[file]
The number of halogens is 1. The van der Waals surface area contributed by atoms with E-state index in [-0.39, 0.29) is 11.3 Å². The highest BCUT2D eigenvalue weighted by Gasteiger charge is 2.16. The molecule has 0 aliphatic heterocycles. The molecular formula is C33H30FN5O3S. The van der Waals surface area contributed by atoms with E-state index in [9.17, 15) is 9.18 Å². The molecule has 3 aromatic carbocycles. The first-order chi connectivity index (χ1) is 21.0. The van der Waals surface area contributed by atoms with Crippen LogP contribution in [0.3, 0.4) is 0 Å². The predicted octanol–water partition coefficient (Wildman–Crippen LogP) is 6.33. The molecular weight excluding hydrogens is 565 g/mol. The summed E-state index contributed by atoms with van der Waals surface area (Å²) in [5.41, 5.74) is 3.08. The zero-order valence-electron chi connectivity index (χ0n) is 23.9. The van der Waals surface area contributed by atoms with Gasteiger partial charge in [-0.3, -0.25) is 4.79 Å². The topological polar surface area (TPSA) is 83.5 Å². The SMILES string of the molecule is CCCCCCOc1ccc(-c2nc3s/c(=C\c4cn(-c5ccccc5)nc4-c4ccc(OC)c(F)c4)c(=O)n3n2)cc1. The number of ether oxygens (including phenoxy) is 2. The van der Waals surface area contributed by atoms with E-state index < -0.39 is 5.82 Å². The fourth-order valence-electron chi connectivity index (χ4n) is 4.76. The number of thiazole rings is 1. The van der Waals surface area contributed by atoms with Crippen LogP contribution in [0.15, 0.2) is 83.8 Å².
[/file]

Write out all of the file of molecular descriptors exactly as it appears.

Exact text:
The number of halogens is 1. The van der Waals surface area contributed by atoms with E-state index in [-0.39, 0.29) is 11.3 Å². The highest BCUT2D eigenvalue weighted by Gasteiger charge is 2.16. The molecule has 0 aliphatic heterocycles. The molecular formula is C33H30FN5O3S. The van der Waals surface area contributed by atoms with E-state index in [9.17, 15) is 9.18 Å². The molecule has 3 aromatic carbocycles. The first-order chi connectivity index (χ1) is 21.0. The van der Waals surface area contributed by atoms with Crippen LogP contribution in [0.3, 0.4) is 0 Å². The predicted octanol–water partition coefficient (Wildman–Crippen LogP) is 6.33. The molecular weight excluding hydrogens is 565 g/mol. The summed E-state index contributed by atoms with van der Waals surface area (Å²) in [5.41, 5.74) is 3.08. The zero-order valence-electron chi connectivity index (χ0n) is 23.9. The van der Waals surface area contributed by atoms with Gasteiger partial charge in [-0.3, -0.25) is 4.79 Å². The topological polar surface area (TPSA) is 83.5 Å². The SMILES string of the molecule is CCCCCCOc1ccc(-c2nc3s/c(=C\c4cn(-c5ccccc5)nc4-c4ccc(OC)c(F)c4)c(=O)n3n2)cc1. The number of ether oxygens (including phenoxy) is 2. The van der Waals surface area contributed by atoms with E-state index < -0.39 is 5.82 Å². The fourth-order valence-electron chi connectivity index (χ4n) is 4.76. The number of thiazole rings is 1. The van der Waals surface area contributed by atoms with Crippen LogP contribution in [0.15, 0.2) is 83.8 Å².